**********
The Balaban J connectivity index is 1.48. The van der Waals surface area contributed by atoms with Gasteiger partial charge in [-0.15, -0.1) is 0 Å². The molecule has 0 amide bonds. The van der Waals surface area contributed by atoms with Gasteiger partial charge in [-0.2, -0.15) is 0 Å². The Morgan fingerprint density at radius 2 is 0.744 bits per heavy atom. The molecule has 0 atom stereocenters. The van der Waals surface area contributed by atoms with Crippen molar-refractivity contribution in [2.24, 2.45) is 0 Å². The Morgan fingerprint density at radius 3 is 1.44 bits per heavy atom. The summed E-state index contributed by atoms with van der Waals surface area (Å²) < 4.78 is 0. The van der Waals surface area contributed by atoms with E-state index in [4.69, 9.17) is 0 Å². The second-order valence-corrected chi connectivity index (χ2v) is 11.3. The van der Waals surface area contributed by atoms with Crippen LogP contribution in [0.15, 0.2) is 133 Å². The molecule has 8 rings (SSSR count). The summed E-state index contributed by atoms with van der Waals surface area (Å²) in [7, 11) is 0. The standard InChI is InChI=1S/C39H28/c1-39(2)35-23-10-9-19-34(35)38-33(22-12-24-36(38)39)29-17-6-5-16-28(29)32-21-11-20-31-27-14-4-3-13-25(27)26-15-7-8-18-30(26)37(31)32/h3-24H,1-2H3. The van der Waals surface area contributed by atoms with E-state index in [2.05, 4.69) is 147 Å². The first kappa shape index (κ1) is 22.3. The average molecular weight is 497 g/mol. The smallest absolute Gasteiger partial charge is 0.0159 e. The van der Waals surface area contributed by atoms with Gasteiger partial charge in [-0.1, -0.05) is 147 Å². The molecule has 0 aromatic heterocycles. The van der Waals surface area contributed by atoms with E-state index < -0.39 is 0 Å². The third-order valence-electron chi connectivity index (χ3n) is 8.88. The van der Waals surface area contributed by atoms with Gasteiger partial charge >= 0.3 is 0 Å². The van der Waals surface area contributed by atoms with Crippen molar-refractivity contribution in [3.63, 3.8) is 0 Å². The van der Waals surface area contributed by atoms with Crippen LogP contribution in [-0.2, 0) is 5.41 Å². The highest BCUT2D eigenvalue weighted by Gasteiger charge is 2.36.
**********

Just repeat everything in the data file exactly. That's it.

The Balaban J connectivity index is 1.48. The van der Waals surface area contributed by atoms with Gasteiger partial charge in [-0.15, -0.1) is 0 Å². The molecule has 0 amide bonds. The van der Waals surface area contributed by atoms with Gasteiger partial charge in [-0.2, -0.15) is 0 Å². The Morgan fingerprint density at radius 2 is 0.744 bits per heavy atom. The molecule has 0 atom stereocenters. The van der Waals surface area contributed by atoms with Crippen molar-refractivity contribution in [2.24, 2.45) is 0 Å². The Morgan fingerprint density at radius 3 is 1.44 bits per heavy atom. The summed E-state index contributed by atoms with van der Waals surface area (Å²) < 4.78 is 0. The van der Waals surface area contributed by atoms with E-state index in [4.69, 9.17) is 0 Å². The second-order valence-corrected chi connectivity index (χ2v) is 11.3. The van der Waals surface area contributed by atoms with Crippen LogP contribution in [0.15, 0.2) is 133 Å². The molecule has 8 rings (SSSR count). The summed E-state index contributed by atoms with van der Waals surface area (Å²) in [7, 11) is 0. The standard InChI is InChI=1S/C39H28/c1-39(2)35-23-10-9-19-34(35)38-33(22-12-24-36(38)39)29-17-6-5-16-28(29)32-21-11-20-31-27-14-4-3-13-25(27)26-15-7-8-18-30(26)37(31)32/h3-24H,1-2H3. The van der Waals surface area contributed by atoms with E-state index in [2.05, 4.69) is 147 Å². The first kappa shape index (κ1) is 22.3. The average molecular weight is 497 g/mol. The smallest absolute Gasteiger partial charge is 0.0159 e. The van der Waals surface area contributed by atoms with Gasteiger partial charge in [-0.1, -0.05) is 147 Å². The molecule has 0 aromatic heterocycles. The van der Waals surface area contributed by atoms with E-state index < -0.39 is 0 Å². The third-order valence-electron chi connectivity index (χ3n) is 8.88. The van der Waals surface area contributed by atoms with Gasteiger partial charge >= 0.3 is 0 Å². The van der Waals surface area contributed by atoms with Crippen molar-refractivity contribution in [3.63, 3.8) is 0 Å². The van der Waals surface area contributed by atoms with Crippen LogP contribution in [-0.2, 0) is 5.41 Å². The highest BCUT2D eigenvalue weighted by Gasteiger charge is 2.36.